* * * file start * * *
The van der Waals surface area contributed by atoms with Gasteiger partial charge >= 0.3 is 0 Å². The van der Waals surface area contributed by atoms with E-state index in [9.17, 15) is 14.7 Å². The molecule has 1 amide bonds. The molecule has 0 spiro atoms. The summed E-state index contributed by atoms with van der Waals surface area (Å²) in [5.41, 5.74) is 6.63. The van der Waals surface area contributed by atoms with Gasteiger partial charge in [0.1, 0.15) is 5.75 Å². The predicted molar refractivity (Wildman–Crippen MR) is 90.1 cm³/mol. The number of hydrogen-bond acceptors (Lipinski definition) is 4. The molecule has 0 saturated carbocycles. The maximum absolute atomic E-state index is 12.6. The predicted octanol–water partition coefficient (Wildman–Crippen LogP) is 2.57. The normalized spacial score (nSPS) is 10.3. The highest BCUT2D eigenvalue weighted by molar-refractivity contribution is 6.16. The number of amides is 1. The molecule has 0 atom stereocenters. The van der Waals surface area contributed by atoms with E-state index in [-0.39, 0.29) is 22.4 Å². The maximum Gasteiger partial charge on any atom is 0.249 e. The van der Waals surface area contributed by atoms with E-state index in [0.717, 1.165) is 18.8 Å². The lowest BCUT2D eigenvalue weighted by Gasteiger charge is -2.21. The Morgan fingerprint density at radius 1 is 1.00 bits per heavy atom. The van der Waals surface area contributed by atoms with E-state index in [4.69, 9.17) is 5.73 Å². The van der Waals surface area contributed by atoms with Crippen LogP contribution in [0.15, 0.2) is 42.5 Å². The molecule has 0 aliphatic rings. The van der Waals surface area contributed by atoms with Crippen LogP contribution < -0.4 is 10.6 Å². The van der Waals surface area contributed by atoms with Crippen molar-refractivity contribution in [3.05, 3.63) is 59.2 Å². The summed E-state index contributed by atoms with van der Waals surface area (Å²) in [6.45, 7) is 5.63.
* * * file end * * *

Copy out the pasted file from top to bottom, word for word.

The van der Waals surface area contributed by atoms with Gasteiger partial charge >= 0.3 is 0 Å². The van der Waals surface area contributed by atoms with E-state index in [9.17, 15) is 14.7 Å². The molecule has 1 amide bonds. The molecule has 0 spiro atoms. The summed E-state index contributed by atoms with van der Waals surface area (Å²) in [5.41, 5.74) is 6.63. The van der Waals surface area contributed by atoms with Gasteiger partial charge in [0.1, 0.15) is 5.75 Å². The predicted molar refractivity (Wildman–Crippen MR) is 90.1 cm³/mol. The number of hydrogen-bond acceptors (Lipinski definition) is 4. The molecule has 0 saturated carbocycles. The maximum absolute atomic E-state index is 12.6. The predicted octanol–water partition coefficient (Wildman–Crippen LogP) is 2.57. The normalized spacial score (nSPS) is 10.3. The highest BCUT2D eigenvalue weighted by molar-refractivity contribution is 6.16. The number of amides is 1. The molecule has 0 atom stereocenters. The van der Waals surface area contributed by atoms with E-state index in [-0.39, 0.29) is 22.4 Å². The maximum Gasteiger partial charge on any atom is 0.249 e. The van der Waals surface area contributed by atoms with E-state index in [0.717, 1.165) is 18.8 Å². The lowest BCUT2D eigenvalue weighted by Gasteiger charge is -2.21. The Morgan fingerprint density at radius 1 is 1.00 bits per heavy atom. The van der Waals surface area contributed by atoms with E-state index in [4.69, 9.17) is 5.73 Å². The van der Waals surface area contributed by atoms with Crippen LogP contribution in [0.15, 0.2) is 42.5 Å². The molecule has 0 aliphatic rings. The van der Waals surface area contributed by atoms with Crippen LogP contribution < -0.4 is 10.6 Å². The van der Waals surface area contributed by atoms with Crippen molar-refractivity contribution in [3.05, 3.63) is 59.2 Å². The summed E-state index contributed by atoms with van der Waals surface area (Å²) in [6.45, 7) is 5.63.